Society has changed over the years. One of the most significant changes that will have a great impact in the development process and leadership is the involvement of adolescents in leadership. With the influence of globalization and modern social media, teens of today desire different things from teens of yesterday. These drives pull or attract teens to negative activities or towards a desirable goal or objective. The power of peer influence and helping teenagers cope with the universal, everyday problems and pressures of becoming adults which involves team building is the essential foundation of a strong, diverse and democratic society. BAOBAB recognizes the strategic importance of mentoring leaders while they are young especially as leadership skills can be learned by those who might never imagine themselves playing such prominent role in the world.
In view of this, BAOBAB will organize a two (2) day Peer Educators’ training on GBV for young boys and a three (3) day transformative leadership training for young girls both in Lagos state.
Date: 25th and 26th November 2011 (Training for teenage boys)
28th -30th November 2011 (Training for teenage girls)
Venue: BAOBAB’s conference hall
3. Men and Boys against Violence against Women (MABVAW) solidarity walk.
Globally, there is more recognition of the need to involve men and boys in the campaign to end violence against women. Since 2005, BAOBAB has translated this strategy of involving men and boys to address gender based violence to local advocacy mobilizing and action. Our first gender sensitization training and debate was organized in 2005, with the male relatives and friends of BAOBAB in attendance. We have since then organized different groups of men and boys in gender awareness workshops, popular theatre, ‘men-only’ led street campaigns on anti-gender based violence, and open debates. These men have been committed to lead the campaign against violence against women. We have also been doing on-line advocacy to provoke strategic discussion on involving men and boys to address violence against women. The general feedback we received, spurred us on to institutionalize this strategy and extend it nationally and possibly regionally.
This year, BAOBAB will organize a solidarity campaign walk around the Ogudu environs where men and boys will disseminate stickers with varied anti gender based violence messages and other IEC materials as well as sensitize people on issues of violence against women.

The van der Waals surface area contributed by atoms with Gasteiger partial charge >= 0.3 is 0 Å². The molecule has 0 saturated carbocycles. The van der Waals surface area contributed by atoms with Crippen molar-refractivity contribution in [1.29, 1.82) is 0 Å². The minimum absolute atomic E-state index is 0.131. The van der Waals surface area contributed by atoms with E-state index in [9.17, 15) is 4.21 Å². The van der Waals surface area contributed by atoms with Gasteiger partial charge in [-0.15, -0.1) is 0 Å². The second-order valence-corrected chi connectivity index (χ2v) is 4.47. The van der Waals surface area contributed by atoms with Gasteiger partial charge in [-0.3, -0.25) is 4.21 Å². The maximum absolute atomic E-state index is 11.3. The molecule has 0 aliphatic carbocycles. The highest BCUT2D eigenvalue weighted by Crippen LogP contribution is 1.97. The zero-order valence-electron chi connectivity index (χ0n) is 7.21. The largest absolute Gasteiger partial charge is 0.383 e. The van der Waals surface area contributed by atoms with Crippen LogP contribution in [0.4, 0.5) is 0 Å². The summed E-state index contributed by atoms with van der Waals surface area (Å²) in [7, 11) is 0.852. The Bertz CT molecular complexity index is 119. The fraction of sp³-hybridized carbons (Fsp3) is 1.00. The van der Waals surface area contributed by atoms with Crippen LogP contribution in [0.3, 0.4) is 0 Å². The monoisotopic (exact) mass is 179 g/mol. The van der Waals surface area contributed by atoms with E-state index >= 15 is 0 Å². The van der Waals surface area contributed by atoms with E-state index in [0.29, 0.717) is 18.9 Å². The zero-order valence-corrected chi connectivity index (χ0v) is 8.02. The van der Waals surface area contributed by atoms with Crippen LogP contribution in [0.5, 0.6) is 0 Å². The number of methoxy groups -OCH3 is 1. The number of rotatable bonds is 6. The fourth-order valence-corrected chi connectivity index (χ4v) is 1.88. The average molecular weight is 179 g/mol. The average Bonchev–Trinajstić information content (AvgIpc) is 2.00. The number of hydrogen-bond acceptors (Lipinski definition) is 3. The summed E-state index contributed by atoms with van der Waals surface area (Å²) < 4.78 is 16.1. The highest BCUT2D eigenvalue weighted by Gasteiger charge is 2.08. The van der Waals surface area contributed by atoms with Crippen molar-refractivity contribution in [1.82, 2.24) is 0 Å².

Date: 9th of December 2011
Venue: Take of point is BAOBAB’s office
4. In-house debate on Violence Against Women and Globalization
As a means of updating BAOBAB personnel knowledge base, BAOBAB will organize a debate on “Globalization and Gender based Violence.”
Venue: BAOBAB’s conference hall
Date: 8th December 2011
5. Community Based Outreach activities
BAOBAB’s volunteer outreach teams in 15 States of Nigeria will also organize various social advocacy activities (e.g. media briefing, street campaigns etc) to raise awareness against GBV.
BAOBAB believes that these activities will further enhance public knowledge of GBV and opportunities/avenues for access to justice for the violated–all geared towards ensuring that ‘Women’s Human Rights become an integral part of everyday life’
6. Expected Outcomes
An increased awareness by the general public, the media, law enforcement and other state agents towards addressing cases of violence against women and girls –especially domestic violence
Increased awareness amongst men and boys on women’s human rights in general, and different dimensions of violence against women in particular
Beneficiaries committing to initiate programmes e.g. teenage girls and boys initiating social clubs in schools and religious institutions, to campaign
Significant reduction of incidents of VAW
Increase and strengthen the network of men and boys who campaign against VAW
Money, religion & patriarchy pose problems for female politicians – Favour Irabor- September 4, 2011
It’s over four months now since the last general elections, but Nigerian women politicians and even stakeholders are yet to recuperate from the shock of its outcome. Unlike previous elections, women vied enmass for various political offices, but few of them got in! As a response to this fall which has also translated into an abysmal reduction in the representation of women in political offices(apart from the ministerial offices), the question of ‘what went wrong?’ has continued to take centre-stage at most women gatherings. Here, women’s human rights activist, a lawyer, (Ms) Favour Irabor, Programme Officer, Baobab for Women’s Human Rights, reviews the circumstances surrounding Nigerian women in politics as she calls on stakeholders to urgently begin preparations for the 2015 elections.
By JOSEPHINE IGBINOVIA
Some of the women who contested shared their challenges with us at Baobab. We also had a programme in which they expressed their concerns, even before the 20ll general elections. One of the issues they pointed out was intra-party politics. This is actually about the intrigues that go on within political parties, and how they are short-changed, sexually harassed, etc. as women. The challenges are quite enormous.
The truth is, the number of women in political offices was actually experiencing an increase until the 2011 general elections. In the First Republic , we had just one female senator – the late Chief (Mrs.)Wuraola Esan, mother of the late former Vice-Chancellor of Lagos State University, Prof (Mrs) Jadesola Akande. Mrs.Margaret Ekpo too won election into the House of Representatives.